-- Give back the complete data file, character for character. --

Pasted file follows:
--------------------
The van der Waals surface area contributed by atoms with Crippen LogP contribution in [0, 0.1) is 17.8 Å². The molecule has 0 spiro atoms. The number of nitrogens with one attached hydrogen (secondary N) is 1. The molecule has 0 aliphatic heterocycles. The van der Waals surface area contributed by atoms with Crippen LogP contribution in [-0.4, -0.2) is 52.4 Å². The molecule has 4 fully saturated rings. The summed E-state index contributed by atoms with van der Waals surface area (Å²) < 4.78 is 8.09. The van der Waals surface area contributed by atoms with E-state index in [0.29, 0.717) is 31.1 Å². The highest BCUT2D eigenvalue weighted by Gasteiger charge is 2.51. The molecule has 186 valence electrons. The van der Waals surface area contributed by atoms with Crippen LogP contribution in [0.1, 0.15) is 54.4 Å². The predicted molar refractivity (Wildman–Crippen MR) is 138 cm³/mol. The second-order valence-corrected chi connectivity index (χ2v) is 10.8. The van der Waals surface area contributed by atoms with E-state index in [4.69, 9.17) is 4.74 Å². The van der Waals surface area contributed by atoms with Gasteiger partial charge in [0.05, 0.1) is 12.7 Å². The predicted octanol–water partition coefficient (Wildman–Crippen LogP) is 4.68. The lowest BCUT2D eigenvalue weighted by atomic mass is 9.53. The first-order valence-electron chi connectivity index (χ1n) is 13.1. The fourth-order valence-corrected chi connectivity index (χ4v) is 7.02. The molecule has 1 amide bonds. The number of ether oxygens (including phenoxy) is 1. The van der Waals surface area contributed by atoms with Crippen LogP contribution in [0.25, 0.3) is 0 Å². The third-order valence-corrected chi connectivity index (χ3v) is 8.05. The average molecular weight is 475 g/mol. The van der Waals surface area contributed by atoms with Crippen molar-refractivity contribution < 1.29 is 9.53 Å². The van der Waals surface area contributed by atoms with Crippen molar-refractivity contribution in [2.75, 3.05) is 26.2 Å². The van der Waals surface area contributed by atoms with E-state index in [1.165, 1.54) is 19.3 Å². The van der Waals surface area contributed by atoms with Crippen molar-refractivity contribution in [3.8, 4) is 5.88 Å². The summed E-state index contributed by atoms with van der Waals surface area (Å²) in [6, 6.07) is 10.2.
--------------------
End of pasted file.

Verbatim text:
The van der Waals surface area contributed by atoms with Crippen LogP contribution in [0, 0.1) is 17.8 Å². The molecule has 0 spiro atoms. The number of nitrogens with one attached hydrogen (secondary N) is 1. The molecule has 0 aliphatic heterocycles. The van der Waals surface area contributed by atoms with Crippen LogP contribution in [-0.4, -0.2) is 52.4 Å². The molecule has 4 fully saturated rings. The summed E-state index contributed by atoms with van der Waals surface area (Å²) < 4.78 is 8.09. The van der Waals surface area contributed by atoms with E-state index in [0.29, 0.717) is 31.1 Å². The highest BCUT2D eigenvalue weighted by Gasteiger charge is 2.51. The molecule has 186 valence electrons. The van der Waals surface area contributed by atoms with Crippen LogP contribution in [0.1, 0.15) is 54.4 Å². The predicted molar refractivity (Wildman–Crippen MR) is 138 cm³/mol. The second-order valence-corrected chi connectivity index (χ2v) is 10.8. The van der Waals surface area contributed by atoms with E-state index in [4.69, 9.17) is 4.74 Å². The van der Waals surface area contributed by atoms with Gasteiger partial charge in [0.05, 0.1) is 12.7 Å². The predicted octanol–water partition coefficient (Wildman–Crippen LogP) is 4.68. The lowest BCUT2D eigenvalue weighted by atomic mass is 9.53. The first-order valence-electron chi connectivity index (χ1n) is 13.1. The fourth-order valence-corrected chi connectivity index (χ4v) is 7.02. The molecule has 1 amide bonds. The number of ether oxygens (including phenoxy) is 1. The van der Waals surface area contributed by atoms with Crippen LogP contribution in [0.25, 0.3) is 0 Å². The third-order valence-corrected chi connectivity index (χ3v) is 8.05. The average molecular weight is 475 g/mol. The van der Waals surface area contributed by atoms with Crippen molar-refractivity contribution < 1.29 is 9.53 Å². The van der Waals surface area contributed by atoms with Crippen molar-refractivity contribution in [2.75, 3.05) is 26.2 Å². The van der Waals surface area contributed by atoms with E-state index in [1.165, 1.54) is 19.3 Å². The van der Waals surface area contributed by atoms with Crippen molar-refractivity contribution in [3.8, 4) is 5.88 Å². The summed E-state index contributed by atoms with van der Waals surface area (Å²) in [6, 6.07) is 10.2.